Although the testing pattern for induction heated parts is typically straightforward, consisting of one or more continuous test rows, the geometry and alignment of these rows makes the measurement of the depth of hardening of induction heated parts a time-consuming process. The DiaMet software can now recognize any sample that has been tested before and apply the indent rows in the order defined during the first measurement. DiaMet automatically corrects for alignment of the part, thus eliminating the need for the operator to use fixtures or to perfectly align the sample. Initial user experience has shown that this may cut the time required for testing in half.
Customized documentation of surface hardening processes
DiaMet™ allows the hardness resulting from conventional surface hardening processes to be determined quickly and with high repeatability through standard measuring sequences. Thanks to the possibility of setting up and storing a virtually endless number of such programs for measuring case-hardening depth, the new DiaMet software provides unsurpassed flexibility. The latest version of the software now offers the ability to respond quickly to changing requirements, allowing standard programs to be adapted to changing requirements on the fly - for example by adding additional indents and/or complete test rows in order to gain higher resolution or increase the reliability of measurements. Conversely, the number of test rows can be scaled down with a simple touch or mouse click, for example when time is running short.
Geared towards international requirements
As an international software package offered in multiple languages, the current Wilson® DiaMet™ software addresses the requirements laid down in all relevant national and international hardness testing standards. Marcel van Banning, Product Manager Hardness at Buehler ITW Test & Measurement GmbH said: "DiaMet is synonymous to global thinking in hardness testing. Users in internationally operating organizations can now share and compare results worldwide – regardless of where the measurements were made. With this new release, we are providing test engineers with a tool enabling them to supply detailed and reliable results, even when work assignments are time sensitive. In addition, the high degree of automation enables even less extensively trained staff to conduct comprehensive test series and produce highly accurate results."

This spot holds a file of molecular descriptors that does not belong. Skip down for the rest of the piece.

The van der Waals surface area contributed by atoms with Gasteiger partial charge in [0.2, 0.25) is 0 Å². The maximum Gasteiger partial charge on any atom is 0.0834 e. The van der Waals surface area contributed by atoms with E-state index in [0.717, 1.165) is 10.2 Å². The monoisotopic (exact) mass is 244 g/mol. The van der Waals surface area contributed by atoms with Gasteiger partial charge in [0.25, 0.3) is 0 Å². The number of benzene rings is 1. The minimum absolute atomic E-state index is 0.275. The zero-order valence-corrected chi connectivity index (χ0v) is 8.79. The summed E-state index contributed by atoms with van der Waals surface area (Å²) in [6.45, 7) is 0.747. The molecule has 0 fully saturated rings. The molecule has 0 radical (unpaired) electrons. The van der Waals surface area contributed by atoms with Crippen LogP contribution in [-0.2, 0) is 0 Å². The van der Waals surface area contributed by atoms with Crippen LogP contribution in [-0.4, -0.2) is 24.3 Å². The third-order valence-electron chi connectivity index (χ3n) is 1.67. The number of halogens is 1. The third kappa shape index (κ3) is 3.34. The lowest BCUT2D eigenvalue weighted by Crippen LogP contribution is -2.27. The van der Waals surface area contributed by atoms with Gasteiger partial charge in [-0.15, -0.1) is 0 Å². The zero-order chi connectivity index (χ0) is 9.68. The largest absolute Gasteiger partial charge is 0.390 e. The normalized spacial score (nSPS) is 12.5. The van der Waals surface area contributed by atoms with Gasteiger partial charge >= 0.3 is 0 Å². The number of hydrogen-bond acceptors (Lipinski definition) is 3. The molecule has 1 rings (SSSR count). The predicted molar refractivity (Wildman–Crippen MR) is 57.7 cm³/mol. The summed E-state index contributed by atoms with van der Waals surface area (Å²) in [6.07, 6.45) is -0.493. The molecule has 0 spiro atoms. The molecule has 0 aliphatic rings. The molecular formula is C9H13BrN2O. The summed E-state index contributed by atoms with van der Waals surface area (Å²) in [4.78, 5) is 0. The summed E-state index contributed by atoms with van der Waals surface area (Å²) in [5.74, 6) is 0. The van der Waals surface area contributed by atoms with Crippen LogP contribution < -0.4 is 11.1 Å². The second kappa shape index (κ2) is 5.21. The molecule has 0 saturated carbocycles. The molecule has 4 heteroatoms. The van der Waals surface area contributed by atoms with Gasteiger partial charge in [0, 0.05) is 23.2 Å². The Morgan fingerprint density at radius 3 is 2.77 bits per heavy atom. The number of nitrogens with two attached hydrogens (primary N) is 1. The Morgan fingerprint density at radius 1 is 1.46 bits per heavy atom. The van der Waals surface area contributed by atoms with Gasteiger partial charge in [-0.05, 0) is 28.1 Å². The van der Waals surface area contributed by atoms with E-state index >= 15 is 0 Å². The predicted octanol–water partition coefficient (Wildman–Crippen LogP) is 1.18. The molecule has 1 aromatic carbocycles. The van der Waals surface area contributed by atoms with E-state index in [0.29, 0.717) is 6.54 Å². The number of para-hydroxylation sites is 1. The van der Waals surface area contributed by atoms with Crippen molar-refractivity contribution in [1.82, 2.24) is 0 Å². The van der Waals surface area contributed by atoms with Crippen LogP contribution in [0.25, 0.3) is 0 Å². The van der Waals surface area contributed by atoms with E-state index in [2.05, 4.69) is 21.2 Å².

Buehler – ITW Test & Measurement GmbH, based in Esslingen, Germany has been a leading manufacturer of scientific equipment, supplies and accessories for use in metallography and materials analysis for 80 years now, and also offers a broad range of hardness testers and hardness testing systems. A close-knit network of branch offices and dealers provides customers with expert support and service around the globe. The Buehler Solutions Centre in Esslingen/Germany as well as many other Solutions Centres across Europe and the world offer extensive assistance with all application-related questions and the development of repeatable specimen preparation processes.
Buehler is part of the Test and Measurement segment of the US based Illinois Tool Works (ITW) group of companies with more than 200 distributed business units in 52 countries worldwide, and a staff of approx. 45,000.
am 16.09.2016 von